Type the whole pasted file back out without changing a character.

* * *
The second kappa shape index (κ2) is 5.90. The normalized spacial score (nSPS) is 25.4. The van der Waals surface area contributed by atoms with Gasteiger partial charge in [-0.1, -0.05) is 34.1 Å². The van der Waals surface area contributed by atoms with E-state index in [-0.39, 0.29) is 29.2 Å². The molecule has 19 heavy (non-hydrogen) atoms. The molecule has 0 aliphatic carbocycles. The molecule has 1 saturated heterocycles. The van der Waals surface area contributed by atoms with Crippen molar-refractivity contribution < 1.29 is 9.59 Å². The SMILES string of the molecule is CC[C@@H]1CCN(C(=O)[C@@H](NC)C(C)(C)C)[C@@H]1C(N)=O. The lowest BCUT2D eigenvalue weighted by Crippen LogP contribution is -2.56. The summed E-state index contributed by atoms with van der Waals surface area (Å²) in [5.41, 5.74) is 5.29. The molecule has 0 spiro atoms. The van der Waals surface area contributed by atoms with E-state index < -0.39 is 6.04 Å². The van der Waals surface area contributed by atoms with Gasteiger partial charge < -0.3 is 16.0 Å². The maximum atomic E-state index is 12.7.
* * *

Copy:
The second kappa shape index (κ2) is 5.90. The normalized spacial score (nSPS) is 25.4. The van der Waals surface area contributed by atoms with Gasteiger partial charge in [-0.1, -0.05) is 34.1 Å². The van der Waals surface area contributed by atoms with E-state index in [-0.39, 0.29) is 29.2 Å². The molecule has 19 heavy (non-hydrogen) atoms. The molecule has 0 aliphatic carbocycles. The molecule has 1 saturated heterocycles. The van der Waals surface area contributed by atoms with Crippen molar-refractivity contribution < 1.29 is 9.59 Å². The SMILES string of the molecule is CC[C@@H]1CCN(C(=O)[C@@H](NC)C(C)(C)C)[C@@H]1C(N)=O. The lowest BCUT2D eigenvalue weighted by Crippen LogP contribution is -2.56. The summed E-state index contributed by atoms with van der Waals surface area (Å²) in [5.41, 5.74) is 5.29. The molecule has 0 spiro atoms. The van der Waals surface area contributed by atoms with E-state index < -0.39 is 6.04 Å². The van der Waals surface area contributed by atoms with Gasteiger partial charge < -0.3 is 16.0 Å². The maximum atomic E-state index is 12.7.